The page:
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It’s not all about functionality: the importance of UX in B2B finance applications

In 2001, Silicon Valley superinvestor Marc Andreessen declared that software was eating the world. Recent years have borne this out, with digital B2C tools now shaping the ways we travel, eat, and even find love. Key to the appeal of these apps is ease of use, taking an existing experience and making it mobile, up to date and personalised.

This stands in contrast to traditional B2B software where functionality has been more important than usability. But the rise of B2C software has raised the bar, encouraging more developers to prioritise easy, even pleasurable experiences.

At a recent developer meetup, I met Katrin Herrling, CEO and Co-Founder at Funding Xchange, whose business aims to make the SME funding process as easy, flexible and personalised as choosing your next binge watch. My conversation with her, and others, convinced me that there is a usability problem for B2B software. With this in mind, here’s why your next app needs to be comparing its UX to the best of B2C.

The B2B buying experience

At first glance, it’s not so strange that an app built for work would feel like work to use. For early business software, the goal was functionality and features; by offering more tools you could command a higher price.

The end result was over-specced software that was tricky to use, often leading to failed implementations. A classic case is Enterprise Resource Planning (ERP) software – Gartner research indicates that 55%-75% of ERP projects fail.

Some businesses have built their whole proposition on solving this problem. Once upon a time, teams had no choice but to use legacy tools such as Oracle’s Expense Reporting solution or Concur, until Expensify burst onto the scene with the mission to create “Expense reports that don’t suck”. It’s not a new solution businesses are crying out for, it’s a new experience.

What does good look like?

App building has become faster, cheaper and more scalable, meaning that more businesses than ever before are using software for everything from accounting to wellness. According to Katrin, 98% of SMEs are owner operated, meaning the buyer is usually the user.

“The typical business owner knows how to get a mortgage, a credit card and not much else,” Herrling explained. Her goal was to make a platform that made looking for business funding quick and easy.

Her model was based on the ease of B2C finance – more specifically Money Supermarket, which revolutionised the way consumers accessed finance in the 1990s. By taking a difficult service and simplifying it, she made the easy UX into a product in itself.

User-friendly APIs

Traditionally, B2B financial services require large amounts of data to personalise, which is why banks usually create lending options at a portfolio level rather than tailoring them to each customer.

APIs speed up the insight gathering process, so you can take a small amount of customer data, combine it with 3rd-party sources and build a complete picture of their needs to provide a personalised experience

Funding Xchange uses APIs to provide the same B2C service of Money Supermarket as a B2B service. By aggregating the huge number of lenders (both alternative and traditional) via API they offer clients a customised selection of funding options.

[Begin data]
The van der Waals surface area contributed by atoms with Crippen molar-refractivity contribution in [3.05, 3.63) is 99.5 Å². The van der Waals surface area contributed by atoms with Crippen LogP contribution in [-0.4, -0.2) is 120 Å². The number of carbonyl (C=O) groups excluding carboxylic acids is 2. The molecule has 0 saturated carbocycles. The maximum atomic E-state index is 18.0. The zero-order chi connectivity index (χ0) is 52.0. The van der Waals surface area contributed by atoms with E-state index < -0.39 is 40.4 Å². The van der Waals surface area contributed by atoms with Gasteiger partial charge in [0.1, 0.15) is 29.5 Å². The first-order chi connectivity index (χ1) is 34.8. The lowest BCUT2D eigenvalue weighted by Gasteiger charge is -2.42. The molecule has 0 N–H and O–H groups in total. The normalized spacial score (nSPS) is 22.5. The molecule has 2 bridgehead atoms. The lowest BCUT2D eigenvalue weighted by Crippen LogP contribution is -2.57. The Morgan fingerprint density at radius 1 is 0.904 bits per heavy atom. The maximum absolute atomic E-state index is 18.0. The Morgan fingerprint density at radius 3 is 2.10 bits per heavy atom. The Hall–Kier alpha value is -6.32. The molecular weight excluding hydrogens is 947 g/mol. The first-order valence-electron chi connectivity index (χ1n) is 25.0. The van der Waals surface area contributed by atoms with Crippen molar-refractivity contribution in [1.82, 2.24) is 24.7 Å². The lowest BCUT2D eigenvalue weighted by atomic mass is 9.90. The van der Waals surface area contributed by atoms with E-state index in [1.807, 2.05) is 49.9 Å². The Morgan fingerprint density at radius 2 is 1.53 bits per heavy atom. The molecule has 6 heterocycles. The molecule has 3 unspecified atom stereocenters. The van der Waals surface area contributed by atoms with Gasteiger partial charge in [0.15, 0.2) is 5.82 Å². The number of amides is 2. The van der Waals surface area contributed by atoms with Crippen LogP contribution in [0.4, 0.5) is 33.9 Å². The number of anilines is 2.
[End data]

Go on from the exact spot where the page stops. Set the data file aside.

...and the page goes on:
They also use APIs to check additional sources of customer data to more accurately determine risk profiles, so every product offered is tailored to the customer’s needs. While this is the norm in the B2C world, this powerful, customer-focused UX gives their software a field advantage in the world of B2B finance applications.

Are you experienced?

An easy-to-use, customised user experience can now be a product in its own right. Easy access APIs give developers more data sources than ever before to combine into time-saving products for B2B and B2C customers alike.

The challenge for developers is to find the right configuration of data, customer and pain points to create a unique experience that takes a familiar problem and makes it as easy as picking your favourite show.



Comments: (1)

Ketharaman Swaminathan
Ketharaman Swaminathan - GTM360 Marketing Solutions - Pune 25 May, 2020, 08:02Be the first to give this comment the thumbs up 0 likes

I'm reminded of these two tweets I read yesterday:

Two sides to this. Typical enterprise tools on sign up today all look the same. Key workflows, dashboards etc. - You can't tell one tool from the other these days. Enterprise UX has gotten very boring. This is both good and bad. UX / CX norms are set, paradigms are common.

People have said for over a decade that “consumerization of the enterprise is happening.” We’ve barely scratched the surface.

I thought SAAS will put an end to bloatware since, if a customer is unhappy with bad UX, they can cancel the subscription at the end of the month. But, no, that has not happened. The average customer of a Bloomberg terminal uses only 29 out of its 15000 features. Still, I don't know of a single product that has succeeded in displacing Bloomberg terminal by offering an alternative with 20% of features of a Bloomberg terminal at whatever price.

Somehow, in B2B software, customers still want more features and are willing to pay more money for a product with more features even though they eventually won't use most of those features. Aspirational selling still works. Very few companies bother about UX even today compared to functionality.

Ryan Clifford

Ryan Clifford

Design Technologist


Member since

25 Jun 2019



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